Nvidia Benefits From Sustained Pandemic-Era Remote Work, Videogaming Demand - Telenor

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November 20, 2020

Nvidia Benefits From Sustained Pandemic-Era Remote Work, Videogaming Demand


(WSJ) Graphics-chip maker Nvidia Corp. is seeing no immediate letup in pandemic-era demand in home computing, videogaming and the use of its chips in big data centers, projecting this quarter to top the record sales it just posted.


Nvidia, which has been among the biggest winners from the changes in how people live their lives during the health crisis, on Wednesday reported fiscal third quarter sales of $4.73 billion, up by 57% from the previous year, generating $2.12 in earnings a share. It also said it anticipated around $4.8 billion in sales in the current quarter, surpassing Wall Street’s expectations.


Chief Executive Jensen Huang has transformed Nvidia over the past decade from a niche player in graphics-processing chips into a major force in artificial intelligence and data-science computing.


Nvidia’s chips are in Nintendo Switch gaming consoles that have been hot commodities during global lockdowns: almost seven million sold in the third quarter, according to Nintendo.


“Nvidia is firing on all cylinders, achieving record revenues in gaming, data center and overall,” Mr. Huang said.


The Santa Clara, Calif.-based company’s shares have more than doubled this year, and Nvidia has surpassed Intel Corp. as the most valuable U.S. semiconductor company.


Leveraging that rise, Mr. Huang wants to expand Nvidia’s focus further with the proposed $40 billion acquisition of U.K.-based chip designer Arm Holdings. Arm’s circuit designs are in almost all smartphones, and its acquisition would instantly open up a new business line for Nvidia.


Nvidia isn’t alone among tech companies anticipating continued pandemic-driven demand for remote-computing services. Microsoft last month reported a healthy rise in sales, driven by its cloud-computing division. Amazon.com Inc., Facebook Inc. and Alphabet Inc.’s Google have all seen demand for digital offerings persist as the pandemic drags on. 


Nvidia has prospered also from demand for high-end computer graphics cards that computer gamers prize. The company in September unveiled a new card that quickly sold out, leading to frustration from gamers and an apology from Nvidia.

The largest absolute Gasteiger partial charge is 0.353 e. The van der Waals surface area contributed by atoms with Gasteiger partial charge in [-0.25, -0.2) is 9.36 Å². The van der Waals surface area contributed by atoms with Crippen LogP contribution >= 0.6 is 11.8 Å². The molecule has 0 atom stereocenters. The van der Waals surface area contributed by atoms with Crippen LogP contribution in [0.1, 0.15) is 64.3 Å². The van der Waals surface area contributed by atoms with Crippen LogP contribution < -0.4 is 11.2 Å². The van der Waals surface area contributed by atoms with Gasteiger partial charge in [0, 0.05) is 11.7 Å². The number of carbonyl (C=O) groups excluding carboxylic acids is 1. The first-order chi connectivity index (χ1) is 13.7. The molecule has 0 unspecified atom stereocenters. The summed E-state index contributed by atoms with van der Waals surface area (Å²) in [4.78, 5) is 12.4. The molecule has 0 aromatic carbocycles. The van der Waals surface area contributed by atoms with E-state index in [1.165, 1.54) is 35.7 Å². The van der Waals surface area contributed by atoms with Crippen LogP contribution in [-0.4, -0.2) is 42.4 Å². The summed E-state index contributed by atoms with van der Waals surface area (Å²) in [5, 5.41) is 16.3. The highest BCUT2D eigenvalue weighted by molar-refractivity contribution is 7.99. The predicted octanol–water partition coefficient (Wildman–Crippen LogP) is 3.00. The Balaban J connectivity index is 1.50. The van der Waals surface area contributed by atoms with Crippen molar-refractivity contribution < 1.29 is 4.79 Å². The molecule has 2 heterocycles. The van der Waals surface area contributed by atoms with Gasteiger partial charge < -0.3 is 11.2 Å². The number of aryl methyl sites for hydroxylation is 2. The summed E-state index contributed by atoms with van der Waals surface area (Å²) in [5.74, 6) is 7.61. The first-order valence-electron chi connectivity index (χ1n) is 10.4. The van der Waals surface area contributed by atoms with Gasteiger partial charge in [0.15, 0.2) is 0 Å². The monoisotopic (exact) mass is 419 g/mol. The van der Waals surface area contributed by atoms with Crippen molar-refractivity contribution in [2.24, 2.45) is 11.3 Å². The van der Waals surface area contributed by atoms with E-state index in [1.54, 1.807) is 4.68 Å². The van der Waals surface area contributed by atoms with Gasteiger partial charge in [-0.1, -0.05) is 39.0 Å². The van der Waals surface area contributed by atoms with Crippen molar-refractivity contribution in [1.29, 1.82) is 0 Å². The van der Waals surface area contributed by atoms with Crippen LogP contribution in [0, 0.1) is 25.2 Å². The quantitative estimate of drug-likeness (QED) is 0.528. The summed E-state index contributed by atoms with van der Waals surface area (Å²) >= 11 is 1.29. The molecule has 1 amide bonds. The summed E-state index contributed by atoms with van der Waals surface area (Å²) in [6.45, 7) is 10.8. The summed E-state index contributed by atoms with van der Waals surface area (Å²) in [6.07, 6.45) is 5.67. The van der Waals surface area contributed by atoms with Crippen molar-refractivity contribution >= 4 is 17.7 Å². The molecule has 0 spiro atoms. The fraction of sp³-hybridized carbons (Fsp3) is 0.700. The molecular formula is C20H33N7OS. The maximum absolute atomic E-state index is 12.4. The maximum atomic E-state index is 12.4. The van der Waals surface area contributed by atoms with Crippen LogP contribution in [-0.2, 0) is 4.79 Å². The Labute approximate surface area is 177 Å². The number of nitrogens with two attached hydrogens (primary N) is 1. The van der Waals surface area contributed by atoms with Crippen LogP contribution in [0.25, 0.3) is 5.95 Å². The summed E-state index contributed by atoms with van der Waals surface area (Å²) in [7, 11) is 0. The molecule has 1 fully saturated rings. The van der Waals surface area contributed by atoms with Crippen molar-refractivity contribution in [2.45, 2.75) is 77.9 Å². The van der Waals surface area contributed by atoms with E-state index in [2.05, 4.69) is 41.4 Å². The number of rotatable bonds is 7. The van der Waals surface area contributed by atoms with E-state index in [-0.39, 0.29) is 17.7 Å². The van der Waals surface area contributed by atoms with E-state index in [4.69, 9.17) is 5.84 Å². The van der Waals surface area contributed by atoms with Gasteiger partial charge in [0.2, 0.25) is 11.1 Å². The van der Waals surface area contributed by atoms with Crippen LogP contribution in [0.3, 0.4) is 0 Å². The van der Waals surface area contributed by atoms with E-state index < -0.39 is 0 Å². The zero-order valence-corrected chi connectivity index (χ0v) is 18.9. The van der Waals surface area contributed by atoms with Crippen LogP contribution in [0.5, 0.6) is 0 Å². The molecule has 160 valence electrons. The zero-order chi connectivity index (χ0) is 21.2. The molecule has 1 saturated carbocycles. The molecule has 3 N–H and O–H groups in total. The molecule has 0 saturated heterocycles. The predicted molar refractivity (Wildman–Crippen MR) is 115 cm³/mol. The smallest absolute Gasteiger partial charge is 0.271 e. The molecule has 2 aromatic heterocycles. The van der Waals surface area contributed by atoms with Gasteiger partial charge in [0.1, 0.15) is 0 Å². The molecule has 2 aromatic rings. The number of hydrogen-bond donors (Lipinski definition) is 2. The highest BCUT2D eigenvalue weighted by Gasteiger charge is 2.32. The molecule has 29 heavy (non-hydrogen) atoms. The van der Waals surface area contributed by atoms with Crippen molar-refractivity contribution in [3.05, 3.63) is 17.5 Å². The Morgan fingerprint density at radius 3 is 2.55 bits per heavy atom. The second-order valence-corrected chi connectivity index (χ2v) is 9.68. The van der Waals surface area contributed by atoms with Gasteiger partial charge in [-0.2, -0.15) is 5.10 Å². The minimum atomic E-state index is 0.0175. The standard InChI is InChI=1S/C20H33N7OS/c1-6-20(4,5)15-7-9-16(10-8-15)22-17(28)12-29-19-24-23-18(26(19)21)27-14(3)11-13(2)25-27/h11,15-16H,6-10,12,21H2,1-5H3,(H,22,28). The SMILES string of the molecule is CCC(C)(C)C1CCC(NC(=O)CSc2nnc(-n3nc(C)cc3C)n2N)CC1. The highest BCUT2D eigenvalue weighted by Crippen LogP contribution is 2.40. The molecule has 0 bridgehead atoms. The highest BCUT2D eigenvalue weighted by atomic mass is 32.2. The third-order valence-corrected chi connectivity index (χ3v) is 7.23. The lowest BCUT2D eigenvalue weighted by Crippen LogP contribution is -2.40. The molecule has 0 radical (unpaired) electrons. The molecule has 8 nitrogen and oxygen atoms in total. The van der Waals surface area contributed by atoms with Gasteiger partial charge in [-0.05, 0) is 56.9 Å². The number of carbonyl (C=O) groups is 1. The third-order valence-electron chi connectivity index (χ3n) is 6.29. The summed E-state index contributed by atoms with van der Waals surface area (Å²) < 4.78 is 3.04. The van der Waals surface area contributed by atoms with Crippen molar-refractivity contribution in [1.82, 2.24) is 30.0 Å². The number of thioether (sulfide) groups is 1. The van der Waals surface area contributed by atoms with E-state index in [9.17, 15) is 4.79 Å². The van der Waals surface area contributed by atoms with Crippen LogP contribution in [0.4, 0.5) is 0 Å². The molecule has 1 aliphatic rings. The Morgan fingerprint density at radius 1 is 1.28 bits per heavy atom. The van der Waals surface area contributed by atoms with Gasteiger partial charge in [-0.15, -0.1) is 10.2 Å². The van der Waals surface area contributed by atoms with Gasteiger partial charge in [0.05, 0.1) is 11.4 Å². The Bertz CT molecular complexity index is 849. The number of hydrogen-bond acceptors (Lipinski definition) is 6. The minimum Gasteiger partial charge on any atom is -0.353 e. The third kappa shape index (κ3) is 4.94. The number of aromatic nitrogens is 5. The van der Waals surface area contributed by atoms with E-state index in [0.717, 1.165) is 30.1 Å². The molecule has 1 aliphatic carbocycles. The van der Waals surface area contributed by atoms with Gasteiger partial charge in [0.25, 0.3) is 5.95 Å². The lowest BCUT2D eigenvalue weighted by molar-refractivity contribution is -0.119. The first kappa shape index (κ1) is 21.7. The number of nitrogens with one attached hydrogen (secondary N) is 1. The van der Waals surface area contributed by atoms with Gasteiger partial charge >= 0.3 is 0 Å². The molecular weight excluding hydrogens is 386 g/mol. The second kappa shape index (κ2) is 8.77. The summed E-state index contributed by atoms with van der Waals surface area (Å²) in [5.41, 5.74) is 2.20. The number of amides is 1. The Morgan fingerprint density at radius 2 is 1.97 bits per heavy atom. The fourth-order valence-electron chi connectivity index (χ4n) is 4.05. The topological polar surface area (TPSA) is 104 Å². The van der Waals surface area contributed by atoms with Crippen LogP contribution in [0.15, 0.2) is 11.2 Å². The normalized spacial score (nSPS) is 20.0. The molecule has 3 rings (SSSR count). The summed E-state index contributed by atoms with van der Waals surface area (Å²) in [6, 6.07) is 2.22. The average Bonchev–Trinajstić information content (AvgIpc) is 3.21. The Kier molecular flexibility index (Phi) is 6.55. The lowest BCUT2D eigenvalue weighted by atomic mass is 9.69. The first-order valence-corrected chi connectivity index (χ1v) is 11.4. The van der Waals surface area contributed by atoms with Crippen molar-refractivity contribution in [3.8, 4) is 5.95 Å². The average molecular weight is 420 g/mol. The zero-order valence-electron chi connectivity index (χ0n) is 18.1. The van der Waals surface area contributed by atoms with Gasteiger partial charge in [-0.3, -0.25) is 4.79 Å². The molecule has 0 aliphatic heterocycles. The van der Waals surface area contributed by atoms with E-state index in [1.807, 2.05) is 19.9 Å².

Its chips are also increasingly being used in supercomputers and data centers, used by companies and scientists to rapidly perform huge numbers of calculations. Nvidia’s graphics chips have proved useful in other tasks as well, including artificial intelligence calculations that underpin popular gadgets like smart speakers and underlie product-recommendation engines.


The company’s data center division sales were $1.9 billion for the quarter, more than double the year-earlier figure. Its gaming division also saw a jump in sales to $2.27 billion, up more than 36%.


Nvidia hasn’t been immune to the effects of the pandemic on the wider global economy, though. Its automotive division has seen several quarters of declines, reflecting disrupted car production and sagging sales as people put off major purchases during the pandemic. Automotive sales were down 23% to $125 million in the quarter.


New U.S. restrictions on dealings with Chinese companies including telecom giant Huawei Technologies Co. pose another threat. Colette Kress, the company’s chief financial officer, said during a call with analysts that revenue in the third quarter from a Chinese customer of Mellanox, a networking company that Nvidia acquired this year for $7 billion, wouldn’t recur in the current quarter, denting revenue forecasts.


Nvidia’s shares fell by about 2% in after-hours trading.


Mr. Huang, however, was bullish on Nvidia’s wider financial outlook given the company’s dominance in the markets for AI computing and computer graphics, among other fast-growing areas in which customers have deeply invested. “We’re going to have a fantastic next year,” he said.


Mr. Huang’s efforts to evolve and grow Nvidia would get a big boost if regulators sign off on its Arm deal, one of a flurry of acquisitions in the semiconductor industry this year. 


The proposed transaction, though, has sparked concern in some corners of the chip industry because it would give Nvidia control over the designs that underlie billions of competitors’ products. Virtually all smartphones use Arm’s designs, but they are also increasingly present in server processors and personal computers, including Apple Inc.’s new lineup of Mac computers. Chinese authorities may also look askance at the deal, given that Nvidia is a U.S. company and the technological competition between Washington and Beijing has intensified in recent years.


Nvidia, which has pledged that it won’t interfere with Arm’s neutrality toward its customers, hopes to receive regulatory approval around the end of next year.


Other competitors have seized on the pandemic-fueled rise in their share prices this year to bulk up. Advanced Micro Devices Inc., a competitor of both Nvidia and Intel in graphics chips and central processing units, plans to buy chip maker Xilinx Inc. in an all-stock deal for $35 billion, the companies said in October. Marvell Technology Group Ltd. , which makes networking and data storage chips, said the same month that it plans to buy Inphi Corp. in a $10 billion cash-and-stock deal. In July, chip maker Analog Devices Inc. said it would buy rival Maxim Integrated Products Inc. in an all-stock deal valued at more than $20 billion.


Source: Wall Street Journal by Asa Fitch

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